I was watching the evening news with my uncle when I heard about September 11th. It did not register immediately. I could not see its awful scope or the rippling effect that it would have throughout the world. The retaliatory strikes in Afghanistan made me no new friends in my all-Muslim school. The campaign on terror that followed was equally, if not more, damaging to my relationships. I experienced a deep split that went exactly down my middle. I had grown up considering myself an American – no different than my friends Corey and Miles, other than my exotic name. I even resembled my mother, who is white and had grown up Catholic before meeting my father and converting to Islam. However, after a few years in Pakistan, I had grabbed hold of my father’s side of my heritage. Despite not knowing how to pray in Arabic and never having learned Urdu, I started to envision myself as a Pakistani. A Pakistani-American. An American-Pakistani? The two sides see-sawed in an internal power struggle.
However, I still thought of the States as home. When I talked about my upcoming summer flight, I always referred to it as “my trip home.” I was fifteen when I flew back for the first time after 9/11. Everything felt normal, looked normal. I left Pakistan with no incident. After arriving in London, I made my way to the connection gate for my flight to New York. I was put into a separate line that moved much more slowly than the others. There was little incident other than this slight delay. Once in New York, I had to pass through customs. Now, I had done this trip several times on my own before. This was the first time I started to feel as if I were guilty of something, afraid of being found out, though I had nothing logical to fear. I was coming home for a summer vacation to see my brothers and parents. Simple. My passport was blue, American, and I was American as well. I thought about cheeseburgers and lounging for days on end, watching MTV—except that now I was being forced to feel wholly Pakistani.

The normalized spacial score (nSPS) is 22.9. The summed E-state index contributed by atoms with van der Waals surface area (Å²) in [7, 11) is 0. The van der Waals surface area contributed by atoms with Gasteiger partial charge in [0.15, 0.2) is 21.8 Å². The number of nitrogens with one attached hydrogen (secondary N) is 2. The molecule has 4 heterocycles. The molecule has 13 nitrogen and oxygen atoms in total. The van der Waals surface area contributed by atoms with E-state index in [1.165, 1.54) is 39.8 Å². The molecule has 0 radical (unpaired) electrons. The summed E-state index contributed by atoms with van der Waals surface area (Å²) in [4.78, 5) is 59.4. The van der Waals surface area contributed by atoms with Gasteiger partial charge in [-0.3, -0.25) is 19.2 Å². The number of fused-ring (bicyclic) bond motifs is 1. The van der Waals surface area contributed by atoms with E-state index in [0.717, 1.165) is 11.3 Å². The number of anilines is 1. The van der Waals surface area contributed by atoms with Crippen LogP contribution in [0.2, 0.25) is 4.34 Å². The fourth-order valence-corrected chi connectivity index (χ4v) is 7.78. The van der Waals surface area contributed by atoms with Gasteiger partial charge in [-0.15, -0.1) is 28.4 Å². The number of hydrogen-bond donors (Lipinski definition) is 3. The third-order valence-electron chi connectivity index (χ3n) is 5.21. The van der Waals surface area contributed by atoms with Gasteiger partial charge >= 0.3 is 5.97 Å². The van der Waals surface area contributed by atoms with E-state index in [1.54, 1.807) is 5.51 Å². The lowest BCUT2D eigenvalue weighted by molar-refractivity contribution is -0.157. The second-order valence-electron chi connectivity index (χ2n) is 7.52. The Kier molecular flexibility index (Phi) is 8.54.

Back in Pakistan, I had been entirely American. I’d been given no choice. Both sides of myself had not been allowed to coexist. Then when I flew, I was a Pakistani who had spent a suspiciously long time being educated in Pakistan. There were interrogations. Endless questions about who I lived with in Pakistan – their history and what they did for a living. Who was I acquainted with over there? Who did they know? What did they do? I tried to hold the thread of my narrative together. Tried to keep it taut, steady and straight. Taking hold of me was a need to tell stories – my stories – that would continue after these cross-examinations.